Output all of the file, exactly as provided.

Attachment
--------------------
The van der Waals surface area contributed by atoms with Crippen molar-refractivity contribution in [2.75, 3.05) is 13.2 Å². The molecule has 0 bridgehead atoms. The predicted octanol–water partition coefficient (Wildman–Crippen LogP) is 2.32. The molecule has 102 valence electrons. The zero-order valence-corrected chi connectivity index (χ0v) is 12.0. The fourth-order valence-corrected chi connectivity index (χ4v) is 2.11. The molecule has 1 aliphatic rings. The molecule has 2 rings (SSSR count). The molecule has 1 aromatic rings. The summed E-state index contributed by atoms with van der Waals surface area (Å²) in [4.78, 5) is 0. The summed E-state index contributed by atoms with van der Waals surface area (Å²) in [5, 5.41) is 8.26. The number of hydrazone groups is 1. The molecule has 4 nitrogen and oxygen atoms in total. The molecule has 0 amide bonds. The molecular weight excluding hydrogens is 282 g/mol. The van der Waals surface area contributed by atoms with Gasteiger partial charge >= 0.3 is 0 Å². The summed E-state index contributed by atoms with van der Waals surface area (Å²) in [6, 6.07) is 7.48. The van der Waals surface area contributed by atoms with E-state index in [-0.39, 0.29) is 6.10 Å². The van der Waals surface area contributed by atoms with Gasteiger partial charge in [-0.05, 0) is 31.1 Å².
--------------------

The van der Waals surface area contributed by atoms with Crippen molar-refractivity contribution in [2.75, 3.05) is 13.2 Å². The molecule has 0 bridgehead atoms. The predicted octanol–water partition coefficient (Wildman–Crippen LogP) is 2.32. The molecule has 102 valence electrons. The zero-order valence-corrected chi connectivity index (χ0v) is 12.0. The fourth-order valence-corrected chi connectivity index (χ4v) is 2.11. The molecule has 1 aliphatic rings. The molecule has 2 rings (SSSR count). The molecule has 1 aromatic rings. The summed E-state index contributed by atoms with van der Waals surface area (Å²) in [4.78, 5) is 0. The summed E-state index contributed by atoms with van der Waals surface area (Å²) in [5, 5.41) is 8.26. The number of hydrazone groups is 1. The molecule has 4 nitrogen and oxygen atoms in total. The molecule has 0 amide bonds. The molecular weight excluding hydrogens is 282 g/mol. The van der Waals surface area contributed by atoms with Gasteiger partial charge >= 0.3 is 0 Å². The summed E-state index contributed by atoms with van der Waals surface area (Å²) in [6, 6.07) is 7.48. The van der Waals surface area contributed by atoms with E-state index in [-0.39, 0.29) is 6.10 Å². The van der Waals surface area contributed by atoms with Gasteiger partial charge in [-0.05, 0) is 31.1 Å².